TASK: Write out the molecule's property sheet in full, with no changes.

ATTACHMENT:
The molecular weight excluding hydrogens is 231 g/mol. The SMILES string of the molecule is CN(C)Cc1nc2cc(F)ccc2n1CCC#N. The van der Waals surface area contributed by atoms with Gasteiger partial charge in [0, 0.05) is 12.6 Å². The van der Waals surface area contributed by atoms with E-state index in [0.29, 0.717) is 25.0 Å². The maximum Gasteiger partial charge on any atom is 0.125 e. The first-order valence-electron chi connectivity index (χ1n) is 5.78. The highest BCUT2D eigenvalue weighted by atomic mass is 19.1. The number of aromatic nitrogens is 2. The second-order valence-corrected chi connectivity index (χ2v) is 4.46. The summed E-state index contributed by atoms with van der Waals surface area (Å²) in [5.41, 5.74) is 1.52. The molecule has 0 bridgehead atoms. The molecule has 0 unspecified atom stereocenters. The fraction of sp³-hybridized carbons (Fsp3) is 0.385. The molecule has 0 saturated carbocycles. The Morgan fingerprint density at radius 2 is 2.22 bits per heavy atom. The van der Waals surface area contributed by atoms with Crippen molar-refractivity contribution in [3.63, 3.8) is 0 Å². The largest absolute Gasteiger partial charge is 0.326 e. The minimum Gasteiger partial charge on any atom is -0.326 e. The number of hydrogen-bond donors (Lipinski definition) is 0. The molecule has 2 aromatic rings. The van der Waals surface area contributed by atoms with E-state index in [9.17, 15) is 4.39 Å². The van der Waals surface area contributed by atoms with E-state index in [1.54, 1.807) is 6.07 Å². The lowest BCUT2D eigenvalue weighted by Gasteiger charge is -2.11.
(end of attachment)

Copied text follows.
The molecular weight excluding hydrogens is 231 g/mol. The SMILES string of the molecule is CN(C)Cc1nc2cc(F)ccc2n1CCC#N. The van der Waals surface area contributed by atoms with Gasteiger partial charge in [0, 0.05) is 12.6 Å². The van der Waals surface area contributed by atoms with E-state index in [0.29, 0.717) is 25.0 Å². The maximum Gasteiger partial charge on any atom is 0.125 e. The first-order valence-electron chi connectivity index (χ1n) is 5.78. The highest BCUT2D eigenvalue weighted by atomic mass is 19.1. The number of aromatic nitrogens is 2. The second-order valence-corrected chi connectivity index (χ2v) is 4.46. The summed E-state index contributed by atoms with van der Waals surface area (Å²) in [5.41, 5.74) is 1.52. The molecule has 0 bridgehead atoms. The molecule has 0 unspecified atom stereocenters. The fraction of sp³-hybridized carbons (Fsp3) is 0.385. The molecule has 0 saturated carbocycles. The Morgan fingerprint density at radius 2 is 2.22 bits per heavy atom. The van der Waals surface area contributed by atoms with Crippen molar-refractivity contribution in [3.63, 3.8) is 0 Å². The largest absolute Gasteiger partial charge is 0.326 e. The minimum Gasteiger partial charge on any atom is -0.326 e. The number of hydrogen-bond donors (Lipinski definition) is 0. The molecule has 2 aromatic rings. The van der Waals surface area contributed by atoms with E-state index in [9.17, 15) is 4.39 Å². The van der Waals surface area contributed by atoms with E-state index in [1.54, 1.807) is 6.07 Å². The lowest BCUT2D eigenvalue weighted by Gasteiger charge is -2.11.